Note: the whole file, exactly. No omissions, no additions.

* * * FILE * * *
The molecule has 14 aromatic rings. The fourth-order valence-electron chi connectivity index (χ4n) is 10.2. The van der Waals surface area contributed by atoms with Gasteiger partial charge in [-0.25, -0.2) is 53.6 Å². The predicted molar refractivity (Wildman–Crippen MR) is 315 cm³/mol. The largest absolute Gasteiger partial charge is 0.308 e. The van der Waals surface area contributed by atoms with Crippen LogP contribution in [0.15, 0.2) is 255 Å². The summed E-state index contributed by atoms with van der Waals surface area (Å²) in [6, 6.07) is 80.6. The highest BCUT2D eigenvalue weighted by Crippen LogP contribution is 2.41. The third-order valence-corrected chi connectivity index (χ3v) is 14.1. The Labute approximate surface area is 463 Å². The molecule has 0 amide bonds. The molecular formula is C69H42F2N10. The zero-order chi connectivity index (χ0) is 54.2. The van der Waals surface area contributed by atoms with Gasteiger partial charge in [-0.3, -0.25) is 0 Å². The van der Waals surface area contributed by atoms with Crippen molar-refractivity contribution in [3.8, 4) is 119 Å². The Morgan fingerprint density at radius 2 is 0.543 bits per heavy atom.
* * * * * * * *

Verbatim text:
The molecule has 14 aromatic rings. The fourth-order valence-electron chi connectivity index (χ4n) is 10.2. The van der Waals surface area contributed by atoms with Gasteiger partial charge in [-0.25, -0.2) is 53.6 Å². The predicted molar refractivity (Wildman–Crippen MR) is 315 cm³/mol. The largest absolute Gasteiger partial charge is 0.308 e. The van der Waals surface area contributed by atoms with Crippen LogP contribution in [0.15, 0.2) is 255 Å². The summed E-state index contributed by atoms with van der Waals surface area (Å²) in [6, 6.07) is 80.6. The highest BCUT2D eigenvalue weighted by Crippen LogP contribution is 2.41. The third-order valence-corrected chi connectivity index (χ3v) is 14.1. The Labute approximate surface area is 463 Å². The molecule has 0 amide bonds. The molecular formula is C69H42F2N10. The zero-order chi connectivity index (χ0) is 54.2. The van der Waals surface area contributed by atoms with Gasteiger partial charge in [-0.3, -0.25) is 0 Å². The van der Waals surface area contributed by atoms with Crippen molar-refractivity contribution in [3.8, 4) is 119 Å². The Morgan fingerprint density at radius 2 is 0.543 bits per heavy atom.